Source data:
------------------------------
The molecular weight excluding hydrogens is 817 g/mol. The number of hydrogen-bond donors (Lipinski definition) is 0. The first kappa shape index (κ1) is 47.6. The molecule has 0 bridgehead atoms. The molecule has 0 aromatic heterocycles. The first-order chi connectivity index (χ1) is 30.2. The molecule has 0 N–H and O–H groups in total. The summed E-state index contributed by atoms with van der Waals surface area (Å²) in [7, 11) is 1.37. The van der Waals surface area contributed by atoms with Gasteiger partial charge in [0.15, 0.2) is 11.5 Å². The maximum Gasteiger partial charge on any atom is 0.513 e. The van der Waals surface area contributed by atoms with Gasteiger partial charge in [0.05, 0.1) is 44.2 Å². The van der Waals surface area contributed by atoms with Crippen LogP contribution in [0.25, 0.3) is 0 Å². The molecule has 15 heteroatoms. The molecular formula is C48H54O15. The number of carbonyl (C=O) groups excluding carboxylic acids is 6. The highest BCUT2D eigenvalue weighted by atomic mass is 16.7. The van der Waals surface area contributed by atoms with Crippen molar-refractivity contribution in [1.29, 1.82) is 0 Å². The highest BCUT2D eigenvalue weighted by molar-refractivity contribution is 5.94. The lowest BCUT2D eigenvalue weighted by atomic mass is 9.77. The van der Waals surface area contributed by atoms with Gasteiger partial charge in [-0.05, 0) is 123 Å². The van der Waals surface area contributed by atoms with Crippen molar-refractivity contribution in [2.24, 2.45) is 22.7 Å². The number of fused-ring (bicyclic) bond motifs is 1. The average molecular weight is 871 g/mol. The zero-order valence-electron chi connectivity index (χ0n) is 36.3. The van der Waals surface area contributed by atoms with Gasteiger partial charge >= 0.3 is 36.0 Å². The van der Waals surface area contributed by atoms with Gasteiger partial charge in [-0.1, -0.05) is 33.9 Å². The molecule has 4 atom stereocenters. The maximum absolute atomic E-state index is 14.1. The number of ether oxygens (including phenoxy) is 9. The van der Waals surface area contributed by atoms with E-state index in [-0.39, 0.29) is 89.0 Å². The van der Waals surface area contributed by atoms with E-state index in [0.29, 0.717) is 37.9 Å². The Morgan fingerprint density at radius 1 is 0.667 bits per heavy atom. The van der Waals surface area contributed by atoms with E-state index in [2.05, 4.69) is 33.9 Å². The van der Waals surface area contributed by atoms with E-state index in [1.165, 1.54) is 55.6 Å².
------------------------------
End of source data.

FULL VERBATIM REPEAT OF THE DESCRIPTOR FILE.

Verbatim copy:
The molecular weight excluding hydrogens is 817 g/mol. The number of hydrogen-bond donors (Lipinski definition) is 0. The first kappa shape index (κ1) is 47.6. The molecule has 0 bridgehead atoms. The molecule has 0 aromatic heterocycles. The first-order chi connectivity index (χ1) is 30.2. The molecule has 0 N–H and O–H groups in total. The summed E-state index contributed by atoms with van der Waals surface area (Å²) in [7, 11) is 1.37. The van der Waals surface area contributed by atoms with Gasteiger partial charge in [0.15, 0.2) is 11.5 Å². The maximum Gasteiger partial charge on any atom is 0.513 e. The van der Waals surface area contributed by atoms with Gasteiger partial charge in [0.05, 0.1) is 44.2 Å². The van der Waals surface area contributed by atoms with Crippen LogP contribution in [0.25, 0.3) is 0 Å². The molecule has 15 heteroatoms. The molecular formula is C48H54O15. The number of carbonyl (C=O) groups excluding carboxylic acids is 6. The highest BCUT2D eigenvalue weighted by atomic mass is 16.7. The van der Waals surface area contributed by atoms with Crippen molar-refractivity contribution in [1.29, 1.82) is 0 Å². The highest BCUT2D eigenvalue weighted by molar-refractivity contribution is 5.94. The lowest BCUT2D eigenvalue weighted by atomic mass is 9.77. The van der Waals surface area contributed by atoms with Gasteiger partial charge in [-0.05, 0) is 123 Å². The van der Waals surface area contributed by atoms with Crippen molar-refractivity contribution in [2.24, 2.45) is 22.7 Å². The number of fused-ring (bicyclic) bond motifs is 1. The average molecular weight is 871 g/mol. The zero-order valence-electron chi connectivity index (χ0n) is 36.3. The van der Waals surface area contributed by atoms with Gasteiger partial charge >= 0.3 is 36.0 Å². The van der Waals surface area contributed by atoms with Gasteiger partial charge in [-0.1, -0.05) is 33.9 Å². The molecule has 4 atom stereocenters. The maximum absolute atomic E-state index is 14.1. The number of ether oxygens (including phenoxy) is 9. The van der Waals surface area contributed by atoms with E-state index in [-0.39, 0.29) is 89.0 Å². The van der Waals surface area contributed by atoms with E-state index in [0.29, 0.717) is 37.9 Å². The Morgan fingerprint density at radius 1 is 0.667 bits per heavy atom. The van der Waals surface area contributed by atoms with E-state index in [2.05, 4.69) is 33.9 Å². The van der Waals surface area contributed by atoms with E-state index in [1.165, 1.54) is 55.6 Å².